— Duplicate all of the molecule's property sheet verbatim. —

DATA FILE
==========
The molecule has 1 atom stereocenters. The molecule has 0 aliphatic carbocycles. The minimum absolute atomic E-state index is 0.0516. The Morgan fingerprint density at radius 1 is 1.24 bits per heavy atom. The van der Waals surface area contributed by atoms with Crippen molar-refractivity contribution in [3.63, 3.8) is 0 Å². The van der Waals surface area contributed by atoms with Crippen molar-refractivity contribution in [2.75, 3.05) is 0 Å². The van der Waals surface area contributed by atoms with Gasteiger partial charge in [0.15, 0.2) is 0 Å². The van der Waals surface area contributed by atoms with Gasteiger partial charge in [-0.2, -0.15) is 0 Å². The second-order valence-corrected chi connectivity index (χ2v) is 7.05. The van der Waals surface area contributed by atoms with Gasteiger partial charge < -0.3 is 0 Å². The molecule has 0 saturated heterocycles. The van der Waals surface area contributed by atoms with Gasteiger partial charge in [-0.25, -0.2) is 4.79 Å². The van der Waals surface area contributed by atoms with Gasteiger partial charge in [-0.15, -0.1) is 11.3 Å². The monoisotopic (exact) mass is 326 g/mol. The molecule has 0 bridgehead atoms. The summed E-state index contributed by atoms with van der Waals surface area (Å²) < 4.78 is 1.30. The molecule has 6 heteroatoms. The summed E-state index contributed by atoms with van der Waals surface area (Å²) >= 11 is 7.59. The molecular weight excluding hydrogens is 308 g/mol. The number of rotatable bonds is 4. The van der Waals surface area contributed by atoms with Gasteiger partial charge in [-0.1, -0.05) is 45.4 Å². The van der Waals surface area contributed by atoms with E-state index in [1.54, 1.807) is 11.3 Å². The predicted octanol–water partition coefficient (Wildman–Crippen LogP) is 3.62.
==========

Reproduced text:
The molecule has 1 atom stereocenters. The molecule has 0 aliphatic carbocycles. The minimum absolute atomic E-state index is 0.0516. The Morgan fingerprint density at radius 1 is 1.24 bits per heavy atom. The van der Waals surface area contributed by atoms with Crippen molar-refractivity contribution in [3.63, 3.8) is 0 Å². The van der Waals surface area contributed by atoms with Crippen molar-refractivity contribution in [2.75, 3.05) is 0 Å². The van der Waals surface area contributed by atoms with Gasteiger partial charge in [0.15, 0.2) is 0 Å². The van der Waals surface area contributed by atoms with Gasteiger partial charge in [-0.2, -0.15) is 0 Å². The second-order valence-corrected chi connectivity index (χ2v) is 7.05. The van der Waals surface area contributed by atoms with Gasteiger partial charge < -0.3 is 0 Å². The molecule has 0 saturated heterocycles. The van der Waals surface area contributed by atoms with Gasteiger partial charge in [-0.25, -0.2) is 4.79 Å². The van der Waals surface area contributed by atoms with Gasteiger partial charge in [-0.15, -0.1) is 11.3 Å². The monoisotopic (exact) mass is 326 g/mol. The molecule has 0 bridgehead atoms. The summed E-state index contributed by atoms with van der Waals surface area (Å²) < 4.78 is 1.30. The molecule has 6 heteroatoms. The summed E-state index contributed by atoms with van der Waals surface area (Å²) >= 11 is 7.59. The molecular weight excluding hydrogens is 308 g/mol. The number of rotatable bonds is 4. The van der Waals surface area contributed by atoms with Gasteiger partial charge in [-0.1, -0.05) is 45.4 Å². The van der Waals surface area contributed by atoms with E-state index in [1.54, 1.807) is 11.3 Å². The predicted octanol–water partition coefficient (Wildman–Crippen LogP) is 3.62.